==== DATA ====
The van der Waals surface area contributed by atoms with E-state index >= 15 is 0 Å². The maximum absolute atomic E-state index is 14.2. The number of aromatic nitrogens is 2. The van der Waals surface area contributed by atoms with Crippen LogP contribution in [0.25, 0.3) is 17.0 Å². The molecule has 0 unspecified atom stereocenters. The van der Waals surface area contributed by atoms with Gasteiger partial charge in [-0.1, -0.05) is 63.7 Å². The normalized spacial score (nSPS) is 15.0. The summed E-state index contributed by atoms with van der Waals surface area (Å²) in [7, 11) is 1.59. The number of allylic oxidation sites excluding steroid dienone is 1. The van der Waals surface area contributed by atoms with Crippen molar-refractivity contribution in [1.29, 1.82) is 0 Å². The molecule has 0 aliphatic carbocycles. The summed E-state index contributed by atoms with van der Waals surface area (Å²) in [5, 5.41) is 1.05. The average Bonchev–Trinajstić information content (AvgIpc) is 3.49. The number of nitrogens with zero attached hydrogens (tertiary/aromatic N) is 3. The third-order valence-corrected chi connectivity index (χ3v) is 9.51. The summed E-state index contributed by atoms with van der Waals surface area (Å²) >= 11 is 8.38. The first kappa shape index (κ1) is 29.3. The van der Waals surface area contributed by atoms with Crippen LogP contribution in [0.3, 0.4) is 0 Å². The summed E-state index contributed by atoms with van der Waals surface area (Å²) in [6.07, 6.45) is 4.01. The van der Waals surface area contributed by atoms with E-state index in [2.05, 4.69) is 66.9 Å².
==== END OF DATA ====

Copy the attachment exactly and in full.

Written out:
The van der Waals surface area contributed by atoms with E-state index >= 15 is 0 Å². The maximum absolute atomic E-state index is 14.2. The number of aromatic nitrogens is 2. The van der Waals surface area contributed by atoms with Crippen LogP contribution in [0.25, 0.3) is 17.0 Å². The molecule has 0 unspecified atom stereocenters. The van der Waals surface area contributed by atoms with Gasteiger partial charge in [-0.1, -0.05) is 63.7 Å². The normalized spacial score (nSPS) is 15.0. The summed E-state index contributed by atoms with van der Waals surface area (Å²) in [7, 11) is 1.59. The number of allylic oxidation sites excluding steroid dienone is 1. The van der Waals surface area contributed by atoms with Crippen molar-refractivity contribution in [1.29, 1.82) is 0 Å². The molecule has 0 aliphatic carbocycles. The summed E-state index contributed by atoms with van der Waals surface area (Å²) in [5, 5.41) is 1.05. The average Bonchev–Trinajstić information content (AvgIpc) is 3.49. The number of nitrogens with zero attached hydrogens (tertiary/aromatic N) is 3. The third-order valence-corrected chi connectivity index (χ3v) is 9.51. The summed E-state index contributed by atoms with van der Waals surface area (Å²) >= 11 is 8.38. The first kappa shape index (κ1) is 29.3. The van der Waals surface area contributed by atoms with Crippen LogP contribution in [0.3, 0.4) is 0 Å². The summed E-state index contributed by atoms with van der Waals surface area (Å²) in [6.07, 6.45) is 4.01. The van der Waals surface area contributed by atoms with E-state index in [2.05, 4.69) is 66.9 Å².